City Ballet: Glass Pieces, Opus 19/The Dreamer, and The Concert

The New York City Ballet spring season is in full swing, and on Saturday afternoon, I settled in for an All Robbins program.

First up was Glass Pieces, a 1983 work set to Philip Glass compositions. You might recall that I saw an excerpt from this a year ago at 2013's spring gala. After seeing that excerpt, I immediately called the box office and added Saturday's performance to my subscription because I knew I had to see the rest of the Glass pieces—and I'm so glad I did.

The first movement, "Rubric," is almost constant motion, but it's really just a warm up for the final movement. It begins with the corps de ballet coming out and more or less exploring the space, literally walking around, and springing up here and there. It's an exercise in controlled chaos.

"Facades" is the second movement, which is slower and darker (lighting-wise, not tonally; lighting design is by Ronald Bates). A never–ending row of women keeps a check on the building tension, tempering it throughout. Principals Amar Ramasar and Rebecca Krohn come out for a technically demanding pas de deux. Krohn's long limbs and natural grace make her perfect for this wistful, slow draw of a dance, and Ramasar is always an able partner.

The final movement is the one I had seen before. "Akhaten" is tribal, with what sounds like an African drum circle driving the whole movement, furthering the momentum. And, true to form, Robbins's choreography mirrors this. There's pushing and pulling, the men stay low to the ground. The pace, upheld in the music and choreography, is relentless—as the drums pound so does your heart. It's exhilarating to watch. (By the way, watching this, you can see how this—with its reliance on the corps (this is all corps)—has influenced Justin Peck, whose Everywhere We Go premiered earlier in the week, and it's an instant classic.)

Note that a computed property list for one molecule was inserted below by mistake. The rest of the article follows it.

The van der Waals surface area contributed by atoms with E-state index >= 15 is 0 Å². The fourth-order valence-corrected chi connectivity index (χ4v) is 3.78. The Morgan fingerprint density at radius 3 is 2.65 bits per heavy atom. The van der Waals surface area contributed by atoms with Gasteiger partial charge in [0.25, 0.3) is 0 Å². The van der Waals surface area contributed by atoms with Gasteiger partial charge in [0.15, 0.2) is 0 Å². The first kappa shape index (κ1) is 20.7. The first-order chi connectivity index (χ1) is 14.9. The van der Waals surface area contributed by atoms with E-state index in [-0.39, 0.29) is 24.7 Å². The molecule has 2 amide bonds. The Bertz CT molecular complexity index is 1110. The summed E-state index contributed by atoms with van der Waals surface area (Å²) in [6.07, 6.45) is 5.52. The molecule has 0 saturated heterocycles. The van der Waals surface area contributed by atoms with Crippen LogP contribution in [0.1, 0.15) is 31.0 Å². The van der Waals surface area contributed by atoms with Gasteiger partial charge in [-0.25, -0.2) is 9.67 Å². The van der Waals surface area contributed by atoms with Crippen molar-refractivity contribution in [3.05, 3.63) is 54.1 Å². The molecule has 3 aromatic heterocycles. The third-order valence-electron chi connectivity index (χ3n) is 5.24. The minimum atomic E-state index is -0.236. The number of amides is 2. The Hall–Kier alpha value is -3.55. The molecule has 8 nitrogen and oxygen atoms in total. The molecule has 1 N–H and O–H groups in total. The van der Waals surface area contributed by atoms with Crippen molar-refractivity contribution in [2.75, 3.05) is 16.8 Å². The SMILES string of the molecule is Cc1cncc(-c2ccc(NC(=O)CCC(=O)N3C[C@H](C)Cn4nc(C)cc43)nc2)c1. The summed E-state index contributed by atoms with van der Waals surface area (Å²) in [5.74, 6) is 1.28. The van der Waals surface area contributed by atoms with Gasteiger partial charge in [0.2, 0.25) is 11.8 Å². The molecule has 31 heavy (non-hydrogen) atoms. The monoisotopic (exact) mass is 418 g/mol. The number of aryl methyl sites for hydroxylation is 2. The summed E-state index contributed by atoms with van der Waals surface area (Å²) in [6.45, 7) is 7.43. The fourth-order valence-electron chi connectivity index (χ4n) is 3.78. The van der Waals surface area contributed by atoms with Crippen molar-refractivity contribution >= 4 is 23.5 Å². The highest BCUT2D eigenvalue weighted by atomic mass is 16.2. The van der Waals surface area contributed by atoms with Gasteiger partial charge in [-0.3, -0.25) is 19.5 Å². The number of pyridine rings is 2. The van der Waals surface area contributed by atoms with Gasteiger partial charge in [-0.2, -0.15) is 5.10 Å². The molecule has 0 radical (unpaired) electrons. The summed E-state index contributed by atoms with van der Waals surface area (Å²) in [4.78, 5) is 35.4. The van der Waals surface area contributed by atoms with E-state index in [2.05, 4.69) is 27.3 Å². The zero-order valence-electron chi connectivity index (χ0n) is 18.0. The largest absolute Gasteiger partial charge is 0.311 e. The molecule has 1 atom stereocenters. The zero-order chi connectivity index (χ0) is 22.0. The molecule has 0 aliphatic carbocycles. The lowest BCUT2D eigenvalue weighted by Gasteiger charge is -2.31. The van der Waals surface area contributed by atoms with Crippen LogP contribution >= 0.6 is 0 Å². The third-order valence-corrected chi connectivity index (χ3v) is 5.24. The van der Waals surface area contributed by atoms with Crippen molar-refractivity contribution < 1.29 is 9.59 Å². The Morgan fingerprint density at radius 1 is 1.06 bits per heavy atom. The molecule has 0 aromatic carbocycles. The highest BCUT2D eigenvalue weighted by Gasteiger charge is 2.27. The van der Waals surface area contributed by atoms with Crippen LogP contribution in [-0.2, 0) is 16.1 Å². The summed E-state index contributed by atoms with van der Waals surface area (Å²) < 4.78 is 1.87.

Next on the All Robbins bill was Opus 19/The Dreamer, which I had seen before. I remember the first time I saw it I was eager to see it because Robert Fairchild had said in some promotional piece that this was one of his favorite ballets to dance. I also remember not falling head over heels for it. But I was curious to see it again, as I often respond to ballets differently on a second or third viewing.

To be sure, it's a beautiful piece—there's potential for great emotion, but unfortunately, our dreamer, Gonzalo Garcia, wasn't tapping into his imagination. Garcia is good; he dances well, creates pleasing lines, but he doesn't have much stage presence, and he didn't have a palpable chemistry with Sterling Hyltin, who is captivating even if is this doesn't allow for her to bring her typical flair.

She enters the dream and instantly takes control of the stage and dream. Garcia continually tries to get a grasp on her (figuratively) but this muse won't be captured on command. Hyltin's command in Opus 19/The Dreamer had a Sara Mearns–like intensity, which was nice to see from Hyltin.

Again, it's a pretty piece (set to a Prokofiev composition), and I'd like to see it with Robbie Fairchild and Tiler Peck (who danced it the night before), or other principals with more chemistry. (Maybe Hyltin and Ramasar? They dance well together.) The lack of chemistry makes the dreamer's search for the elusive muse unimportant and uninspiring.

The Concert, with music by Frederic Chopin and an on-stage performance by pianist Elaine Chelton, was just as delightful as I remember it being. When I first saw the casting, I was disappointed that I wouldn't get to see Hyltin dance lead as the daffy concert–goer, as I had before, but the moment Maria Kowroski came out, I knew I had nothing to bemoan. The tall dancer has wonderful comedic timing, and it was a treat to watch the typically reserved and composed dancer let her hair down (literally—the character has loose, flowing hair). Andrew Veyette also appeared as the husband with a wandering eye. You could tell he relished getting a chance to yuk it up for the crowd. In all, a lovely way to end a lovely afternoon.

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